Brittle Paper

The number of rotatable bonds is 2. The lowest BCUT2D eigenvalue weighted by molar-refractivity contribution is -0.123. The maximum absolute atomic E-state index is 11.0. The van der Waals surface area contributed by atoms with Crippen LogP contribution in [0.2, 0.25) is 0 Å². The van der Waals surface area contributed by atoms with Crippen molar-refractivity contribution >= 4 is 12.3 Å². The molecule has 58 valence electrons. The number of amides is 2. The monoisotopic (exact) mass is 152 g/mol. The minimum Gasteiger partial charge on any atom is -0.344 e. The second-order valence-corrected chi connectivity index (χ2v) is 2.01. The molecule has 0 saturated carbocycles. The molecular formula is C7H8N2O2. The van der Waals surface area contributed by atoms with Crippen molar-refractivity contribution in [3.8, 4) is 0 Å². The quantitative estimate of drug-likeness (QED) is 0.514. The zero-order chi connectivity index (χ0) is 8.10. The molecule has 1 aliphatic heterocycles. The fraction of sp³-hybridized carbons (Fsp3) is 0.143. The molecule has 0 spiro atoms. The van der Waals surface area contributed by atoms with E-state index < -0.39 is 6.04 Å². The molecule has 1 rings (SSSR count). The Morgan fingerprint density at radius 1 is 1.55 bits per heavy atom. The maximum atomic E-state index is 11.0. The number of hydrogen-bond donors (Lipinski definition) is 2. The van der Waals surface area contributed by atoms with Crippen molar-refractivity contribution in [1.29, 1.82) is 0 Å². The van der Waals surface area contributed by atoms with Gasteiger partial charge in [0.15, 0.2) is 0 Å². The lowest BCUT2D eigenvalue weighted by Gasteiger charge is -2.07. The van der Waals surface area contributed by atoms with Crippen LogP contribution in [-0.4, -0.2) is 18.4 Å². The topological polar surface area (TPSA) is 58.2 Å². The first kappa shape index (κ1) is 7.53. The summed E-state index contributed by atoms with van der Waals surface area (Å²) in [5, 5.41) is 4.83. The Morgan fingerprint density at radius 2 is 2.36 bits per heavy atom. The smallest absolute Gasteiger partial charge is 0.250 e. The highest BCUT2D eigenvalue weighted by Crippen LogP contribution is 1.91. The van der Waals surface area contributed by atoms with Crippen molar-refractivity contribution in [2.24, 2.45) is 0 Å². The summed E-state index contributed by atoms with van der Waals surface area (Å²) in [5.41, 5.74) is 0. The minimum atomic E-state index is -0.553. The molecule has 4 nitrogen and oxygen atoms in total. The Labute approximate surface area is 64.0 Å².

Although paper can be made from a wide variety of fibers, from rose petals to rice, the earliest papers produced in Europe (c. 1100-1300) were made from linen rags beaten with hammers until the fibers separated into a smooth pulp which could be mixed with water, shaped, and dried to form a sheet.  Before ink could be applied, the sheets were "sized" with gelatin derived from animal hides.  This sizing sealed the surface to prevent ink from being sucked from the surface into the fibers of the sheet, creating a "feathered" image on all sides and reducing legibility.  This pair of materials, by lucky coincidence, were not only cheaply available, but they also produced paper that was chemically neutral or even a  bit alkaline in pH. These papers, if protected from sunlight and heat and other sources of mechanical damage (insects, clumsy readers, etc.), can have shelf lives of hundreds or even thousands of years.  Sun exposure causes "foxing" at the outside edges of pages, and the most commonly used pages typically are more browned and brittle than those kept tightly closed.  The outside edges of most early printed books, and their initial and final pages, tend to be the most brittle.  The outside leaves are the ones most commonly separated from the binding by mechanical action (i.e., readers turning these pages more often than interior pages).  Nevertheless, the bulk of documents made of early papers can live amazingly long lives if protected from exterior harm, sometimes by enclosing them for storage in acid-free archival boxes or in Mylar sleeves.  Papyrus scrolls protected by hot dry conditions in sand dunes covering a town dump at Oxyrinchus, Egypt (C2-3 BCE), still are the source of previously undiscovered works by classical authors like Sappho, Memander, and Callimachus, Catullus' great model.  However, even if the storage conditions are controlled, everything depends upon the chemical composition of the fibers upon which the ink is laid, and the composition of the ink, itself.  Even if the ink used is not acidic, the paper, itself, and its sizing, may produce acids that will destroy the document.